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FCC greenlights $200M pilot for school and library cybersecurity | #hacking | #cybersecurity | #infosec | #comptia | #pentest | #ransomware


The Federal Communications Commission on Thursday voted to kickstart a three year pilot program that would study the use of agency funding to support cybersecurity services and equipment for school and library networks.

The vote allows the agency to devote up to $200 million from its Universal Service Fund toward school and library applicants that request better equipment and services to help stop cyberattacks against such institutions. 

USF is a funding tool that supports internet costs for eligible low-income entities, including schools. The commission has mainly relied on a longstanding E-Rate program to provide funding for schools and libraries, though the funds for the new pilot program are separate “to ensure gains in enhanced cybersecurity do not undermine E-Rate’s success in connecting schools and libraries and promoting digital equity,” an agency statement said.

School and library cyberattacks have plagued headlines for months. Seattle’s public library this week is still recovering from a late May ransomware attack.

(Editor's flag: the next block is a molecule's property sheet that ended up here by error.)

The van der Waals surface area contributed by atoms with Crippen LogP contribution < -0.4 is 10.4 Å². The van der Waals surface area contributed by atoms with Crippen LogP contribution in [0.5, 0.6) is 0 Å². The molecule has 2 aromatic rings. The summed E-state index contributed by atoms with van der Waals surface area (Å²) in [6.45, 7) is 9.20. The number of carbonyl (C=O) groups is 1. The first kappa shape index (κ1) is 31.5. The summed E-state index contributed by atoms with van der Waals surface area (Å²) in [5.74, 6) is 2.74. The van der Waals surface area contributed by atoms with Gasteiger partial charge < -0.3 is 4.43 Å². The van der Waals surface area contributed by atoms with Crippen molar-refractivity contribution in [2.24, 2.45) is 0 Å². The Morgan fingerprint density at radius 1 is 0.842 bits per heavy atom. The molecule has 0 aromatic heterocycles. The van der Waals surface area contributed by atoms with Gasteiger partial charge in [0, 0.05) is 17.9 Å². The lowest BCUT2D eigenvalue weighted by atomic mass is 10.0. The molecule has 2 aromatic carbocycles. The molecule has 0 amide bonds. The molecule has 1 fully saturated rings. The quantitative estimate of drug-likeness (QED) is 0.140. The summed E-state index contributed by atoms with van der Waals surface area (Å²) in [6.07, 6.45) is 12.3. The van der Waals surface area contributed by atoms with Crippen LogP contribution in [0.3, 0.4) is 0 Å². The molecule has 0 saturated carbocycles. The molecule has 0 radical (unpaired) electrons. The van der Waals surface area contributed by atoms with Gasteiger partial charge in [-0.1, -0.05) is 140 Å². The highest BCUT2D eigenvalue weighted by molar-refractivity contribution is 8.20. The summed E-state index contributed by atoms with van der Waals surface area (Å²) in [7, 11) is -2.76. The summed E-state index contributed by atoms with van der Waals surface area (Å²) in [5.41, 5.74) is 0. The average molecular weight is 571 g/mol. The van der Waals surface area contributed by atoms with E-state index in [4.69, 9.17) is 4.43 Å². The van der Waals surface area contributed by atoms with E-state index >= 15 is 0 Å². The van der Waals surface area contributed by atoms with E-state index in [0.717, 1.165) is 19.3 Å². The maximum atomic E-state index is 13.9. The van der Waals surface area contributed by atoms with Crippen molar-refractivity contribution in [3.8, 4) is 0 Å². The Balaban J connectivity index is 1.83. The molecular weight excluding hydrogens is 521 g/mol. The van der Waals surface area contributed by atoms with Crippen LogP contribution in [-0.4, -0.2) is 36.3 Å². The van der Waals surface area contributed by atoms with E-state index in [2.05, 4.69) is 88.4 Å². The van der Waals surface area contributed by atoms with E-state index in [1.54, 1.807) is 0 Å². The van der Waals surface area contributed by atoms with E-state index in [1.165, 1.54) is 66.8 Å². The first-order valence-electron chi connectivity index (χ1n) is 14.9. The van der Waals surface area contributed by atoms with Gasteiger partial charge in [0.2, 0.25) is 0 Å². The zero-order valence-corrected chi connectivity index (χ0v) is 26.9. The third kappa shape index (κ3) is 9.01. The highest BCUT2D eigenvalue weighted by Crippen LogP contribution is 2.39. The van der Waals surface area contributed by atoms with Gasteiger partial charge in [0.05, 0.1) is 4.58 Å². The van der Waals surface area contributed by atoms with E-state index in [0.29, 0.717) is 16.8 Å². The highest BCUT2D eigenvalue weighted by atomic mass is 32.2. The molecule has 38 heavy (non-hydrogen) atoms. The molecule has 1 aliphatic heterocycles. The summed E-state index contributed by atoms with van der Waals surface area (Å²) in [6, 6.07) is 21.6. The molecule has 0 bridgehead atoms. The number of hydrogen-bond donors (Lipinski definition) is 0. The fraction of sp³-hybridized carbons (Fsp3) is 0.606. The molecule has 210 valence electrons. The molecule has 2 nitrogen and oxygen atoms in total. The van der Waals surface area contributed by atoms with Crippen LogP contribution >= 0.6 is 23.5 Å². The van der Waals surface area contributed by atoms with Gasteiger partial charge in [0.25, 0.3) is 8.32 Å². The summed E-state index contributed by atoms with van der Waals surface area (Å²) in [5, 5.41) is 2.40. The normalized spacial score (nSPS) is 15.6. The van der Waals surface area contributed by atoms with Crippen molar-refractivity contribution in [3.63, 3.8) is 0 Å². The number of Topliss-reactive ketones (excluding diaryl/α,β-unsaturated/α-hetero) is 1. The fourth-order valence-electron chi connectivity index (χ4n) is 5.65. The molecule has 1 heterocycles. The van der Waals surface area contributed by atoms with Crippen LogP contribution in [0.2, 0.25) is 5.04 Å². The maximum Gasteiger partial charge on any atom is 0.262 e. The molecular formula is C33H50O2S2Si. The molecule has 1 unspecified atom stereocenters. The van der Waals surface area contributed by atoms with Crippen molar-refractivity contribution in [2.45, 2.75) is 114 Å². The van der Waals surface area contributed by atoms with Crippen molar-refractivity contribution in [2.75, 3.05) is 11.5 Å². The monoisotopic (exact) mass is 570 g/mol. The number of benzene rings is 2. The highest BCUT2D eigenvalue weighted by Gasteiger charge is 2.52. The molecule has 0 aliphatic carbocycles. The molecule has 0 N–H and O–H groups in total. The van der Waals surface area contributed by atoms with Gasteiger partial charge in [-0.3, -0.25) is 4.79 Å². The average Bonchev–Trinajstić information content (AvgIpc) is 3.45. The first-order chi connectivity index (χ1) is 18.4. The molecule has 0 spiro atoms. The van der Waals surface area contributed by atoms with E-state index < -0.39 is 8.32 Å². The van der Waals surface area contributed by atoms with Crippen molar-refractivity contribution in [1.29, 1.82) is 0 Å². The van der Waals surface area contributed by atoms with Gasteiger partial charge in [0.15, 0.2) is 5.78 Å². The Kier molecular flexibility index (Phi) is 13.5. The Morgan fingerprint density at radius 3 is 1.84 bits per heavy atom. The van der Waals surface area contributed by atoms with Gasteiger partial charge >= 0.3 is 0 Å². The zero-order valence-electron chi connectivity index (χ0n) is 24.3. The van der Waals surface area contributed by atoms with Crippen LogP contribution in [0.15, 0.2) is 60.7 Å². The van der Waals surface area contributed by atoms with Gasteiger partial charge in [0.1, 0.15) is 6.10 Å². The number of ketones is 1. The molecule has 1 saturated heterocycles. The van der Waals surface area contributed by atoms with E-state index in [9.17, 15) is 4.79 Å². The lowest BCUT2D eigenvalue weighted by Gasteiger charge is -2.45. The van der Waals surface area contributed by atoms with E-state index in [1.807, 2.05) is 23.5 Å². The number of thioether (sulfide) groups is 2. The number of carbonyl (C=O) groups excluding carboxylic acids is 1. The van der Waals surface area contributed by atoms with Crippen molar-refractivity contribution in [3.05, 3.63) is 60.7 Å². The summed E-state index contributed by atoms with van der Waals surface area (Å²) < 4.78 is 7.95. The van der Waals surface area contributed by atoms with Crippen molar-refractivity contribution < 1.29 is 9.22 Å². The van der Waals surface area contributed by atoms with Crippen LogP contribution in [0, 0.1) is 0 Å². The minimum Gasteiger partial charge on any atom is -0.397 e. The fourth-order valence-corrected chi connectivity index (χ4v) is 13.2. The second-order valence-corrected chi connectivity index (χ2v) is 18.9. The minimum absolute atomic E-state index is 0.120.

The uptrend led to the White House last year convening industry support to move the needle on boosting school cyberdefenses. The private sector at the time announced several voluntary commitments, including grant programs and free or subsidized cybersecurity offerings for schools.

“We also know this is a multifaceted problem and there are many others at the local, state, and federal level, including the Department of Education and Cybersecurity and Infrastructure Security Agency, that need to be part of the solution. We do not have all the answers. But we can use our authority at the Commission to start asking the right questions,” FCC Chairwoman Jessica Rosenworcel said in a statement.

The American Library Association strongly backed the vote.

“The FCC’s decision today to create a cybersecurity pilot is an important step forward for our nation’s libraries and library workers, too many of whom face escalating costs to secure their institution’s systems and data,” said ALA President Emily Drabinski in a statement to Nextgov/FCW. “We remain steadfast in our call for a long-term funding mechanism that will ensure libraries can continue to offer the access and information their communities rely on.”

The agency on Thursday also advanced a proposal that would require the nine largest U.S. broadband providers to regularly file plans they’re developing to bolster the cybersecurity of the Border Gateway Protocol, a backbone data transmission algorithm that determines the optimal pathways data packets should take to move across networks.

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